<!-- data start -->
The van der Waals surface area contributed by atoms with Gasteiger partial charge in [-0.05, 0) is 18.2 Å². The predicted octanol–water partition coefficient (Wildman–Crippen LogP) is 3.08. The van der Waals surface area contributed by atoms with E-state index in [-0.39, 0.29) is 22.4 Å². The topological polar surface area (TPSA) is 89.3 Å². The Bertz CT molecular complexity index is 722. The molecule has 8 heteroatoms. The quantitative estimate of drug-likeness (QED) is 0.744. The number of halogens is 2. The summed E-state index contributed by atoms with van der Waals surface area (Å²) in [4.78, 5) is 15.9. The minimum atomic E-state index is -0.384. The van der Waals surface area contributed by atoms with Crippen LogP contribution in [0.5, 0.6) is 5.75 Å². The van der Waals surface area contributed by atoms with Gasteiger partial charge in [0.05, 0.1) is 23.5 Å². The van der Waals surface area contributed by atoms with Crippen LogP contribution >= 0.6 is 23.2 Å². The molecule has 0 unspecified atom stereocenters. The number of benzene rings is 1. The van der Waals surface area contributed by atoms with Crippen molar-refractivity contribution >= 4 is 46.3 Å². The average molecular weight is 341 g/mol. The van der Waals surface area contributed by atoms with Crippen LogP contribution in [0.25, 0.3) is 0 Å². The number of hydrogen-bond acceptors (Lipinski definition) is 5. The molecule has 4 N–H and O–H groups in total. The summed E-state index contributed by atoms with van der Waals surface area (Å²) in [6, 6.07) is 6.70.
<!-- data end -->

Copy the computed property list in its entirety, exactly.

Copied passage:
The van der Waals surface area contributed by atoms with Gasteiger partial charge in [-0.05, 0) is 18.2 Å². The predicted octanol–water partition coefficient (Wildman–Crippen LogP) is 3.08. The van der Waals surface area contributed by atoms with E-state index in [-0.39, 0.29) is 22.4 Å². The topological polar surface area (TPSA) is 89.3 Å². The Bertz CT molecular complexity index is 722. The molecule has 8 heteroatoms. The quantitative estimate of drug-likeness (QED) is 0.744. The number of halogens is 2. The summed E-state index contributed by atoms with van der Waals surface area (Å²) in [4.78, 5) is 15.9. The minimum atomic E-state index is -0.384. The van der Waals surface area contributed by atoms with Crippen LogP contribution in [0.5, 0.6) is 5.75 Å². The van der Waals surface area contributed by atoms with Gasteiger partial charge in [0.05, 0.1) is 23.5 Å². The van der Waals surface area contributed by atoms with Crippen LogP contribution >= 0.6 is 23.2 Å². The molecule has 0 unspecified atom stereocenters. The number of benzene rings is 1. The van der Waals surface area contributed by atoms with Crippen molar-refractivity contribution >= 4 is 46.3 Å². The average molecular weight is 341 g/mol. The van der Waals surface area contributed by atoms with Crippen LogP contribution in [0.25, 0.3) is 0 Å². The number of hydrogen-bond acceptors (Lipinski definition) is 5. The molecule has 4 N–H and O–H groups in total. The summed E-state index contributed by atoms with van der Waals surface area (Å²) in [6, 6.07) is 6.70.